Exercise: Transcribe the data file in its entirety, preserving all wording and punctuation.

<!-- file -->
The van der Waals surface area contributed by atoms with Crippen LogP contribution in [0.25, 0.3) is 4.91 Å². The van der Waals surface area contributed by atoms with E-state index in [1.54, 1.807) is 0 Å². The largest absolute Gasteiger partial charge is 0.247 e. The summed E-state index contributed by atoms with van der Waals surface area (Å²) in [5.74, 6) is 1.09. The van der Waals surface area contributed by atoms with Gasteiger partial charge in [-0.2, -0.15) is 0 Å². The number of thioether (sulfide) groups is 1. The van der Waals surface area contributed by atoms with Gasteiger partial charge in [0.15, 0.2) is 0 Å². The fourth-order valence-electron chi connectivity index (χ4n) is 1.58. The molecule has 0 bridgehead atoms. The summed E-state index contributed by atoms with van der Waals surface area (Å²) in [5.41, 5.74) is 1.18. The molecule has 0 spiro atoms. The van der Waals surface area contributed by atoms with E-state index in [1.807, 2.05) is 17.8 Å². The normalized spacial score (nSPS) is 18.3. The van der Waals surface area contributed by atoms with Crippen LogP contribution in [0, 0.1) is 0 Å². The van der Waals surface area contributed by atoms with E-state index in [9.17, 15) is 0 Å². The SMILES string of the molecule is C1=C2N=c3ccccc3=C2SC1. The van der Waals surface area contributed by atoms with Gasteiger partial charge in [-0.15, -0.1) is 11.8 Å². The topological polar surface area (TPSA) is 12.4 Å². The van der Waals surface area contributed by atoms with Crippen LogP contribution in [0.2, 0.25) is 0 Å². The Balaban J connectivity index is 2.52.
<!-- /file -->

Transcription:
The van der Waals surface area contributed by atoms with Crippen LogP contribution in [0.25, 0.3) is 4.91 Å². The van der Waals surface area contributed by atoms with E-state index in [1.54, 1.807) is 0 Å². The largest absolute Gasteiger partial charge is 0.247 e. The summed E-state index contributed by atoms with van der Waals surface area (Å²) in [5.74, 6) is 1.09. The van der Waals surface area contributed by atoms with Gasteiger partial charge in [-0.2, -0.15) is 0 Å². The number of thioether (sulfide) groups is 1. The van der Waals surface area contributed by atoms with Gasteiger partial charge in [0.15, 0.2) is 0 Å². The fourth-order valence-electron chi connectivity index (χ4n) is 1.58. The molecule has 0 bridgehead atoms. The summed E-state index contributed by atoms with van der Waals surface area (Å²) in [5.41, 5.74) is 1.18. The molecule has 0 spiro atoms. The van der Waals surface area contributed by atoms with E-state index in [1.807, 2.05) is 17.8 Å². The normalized spacial score (nSPS) is 18.3. The van der Waals surface area contributed by atoms with Crippen LogP contribution in [0, 0.1) is 0 Å². The van der Waals surface area contributed by atoms with E-state index in [9.17, 15) is 0 Å². The SMILES string of the molecule is C1=C2N=c3ccccc3=C2SC1. The van der Waals surface area contributed by atoms with Gasteiger partial charge in [-0.15, -0.1) is 11.8 Å². The topological polar surface area (TPSA) is 12.4 Å². The van der Waals surface area contributed by atoms with Crippen LogP contribution in [0.2, 0.25) is 0 Å². The Balaban J connectivity index is 2.52.